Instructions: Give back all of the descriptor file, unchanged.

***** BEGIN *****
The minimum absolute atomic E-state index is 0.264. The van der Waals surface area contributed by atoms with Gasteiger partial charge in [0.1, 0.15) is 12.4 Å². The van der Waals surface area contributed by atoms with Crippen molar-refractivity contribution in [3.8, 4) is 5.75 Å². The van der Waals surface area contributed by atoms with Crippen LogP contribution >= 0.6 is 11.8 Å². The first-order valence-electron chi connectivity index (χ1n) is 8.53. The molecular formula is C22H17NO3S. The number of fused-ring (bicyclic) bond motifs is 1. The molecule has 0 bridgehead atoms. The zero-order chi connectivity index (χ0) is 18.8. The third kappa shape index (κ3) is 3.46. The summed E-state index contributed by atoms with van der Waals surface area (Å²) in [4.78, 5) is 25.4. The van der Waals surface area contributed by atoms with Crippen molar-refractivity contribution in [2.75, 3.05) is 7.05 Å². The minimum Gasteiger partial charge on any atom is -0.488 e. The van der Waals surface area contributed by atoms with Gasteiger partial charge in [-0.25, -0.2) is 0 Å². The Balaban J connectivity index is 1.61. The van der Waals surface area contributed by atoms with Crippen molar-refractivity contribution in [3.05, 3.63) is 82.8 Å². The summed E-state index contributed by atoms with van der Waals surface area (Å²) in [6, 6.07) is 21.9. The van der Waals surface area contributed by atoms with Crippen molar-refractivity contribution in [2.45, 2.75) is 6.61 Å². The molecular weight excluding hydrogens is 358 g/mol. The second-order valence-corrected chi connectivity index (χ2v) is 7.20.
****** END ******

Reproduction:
The minimum absolute atomic E-state index is 0.264. The van der Waals surface area contributed by atoms with Gasteiger partial charge in [0.1, 0.15) is 12.4 Å². The van der Waals surface area contributed by atoms with Crippen molar-refractivity contribution in [3.8, 4) is 5.75 Å². The van der Waals surface area contributed by atoms with Crippen LogP contribution >= 0.6 is 11.8 Å². The first-order valence-electron chi connectivity index (χ1n) is 8.53. The molecular formula is C22H17NO3S. The number of fused-ring (bicyclic) bond motifs is 1. The molecule has 0 bridgehead atoms. The zero-order chi connectivity index (χ0) is 18.8. The third kappa shape index (κ3) is 3.46. The summed E-state index contributed by atoms with van der Waals surface area (Å²) in [4.78, 5) is 25.4. The van der Waals surface area contributed by atoms with Crippen molar-refractivity contribution in [2.75, 3.05) is 7.05 Å². The minimum Gasteiger partial charge on any atom is -0.488 e. The van der Waals surface area contributed by atoms with Gasteiger partial charge in [-0.25, -0.2) is 0 Å². The Balaban J connectivity index is 1.61. The van der Waals surface area contributed by atoms with Crippen molar-refractivity contribution in [3.05, 3.63) is 82.8 Å². The summed E-state index contributed by atoms with van der Waals surface area (Å²) in [6, 6.07) is 21.9. The van der Waals surface area contributed by atoms with Crippen molar-refractivity contribution in [2.45, 2.75) is 6.61 Å². The molecular weight excluding hydrogens is 358 g/mol. The second-order valence-corrected chi connectivity index (χ2v) is 7.20.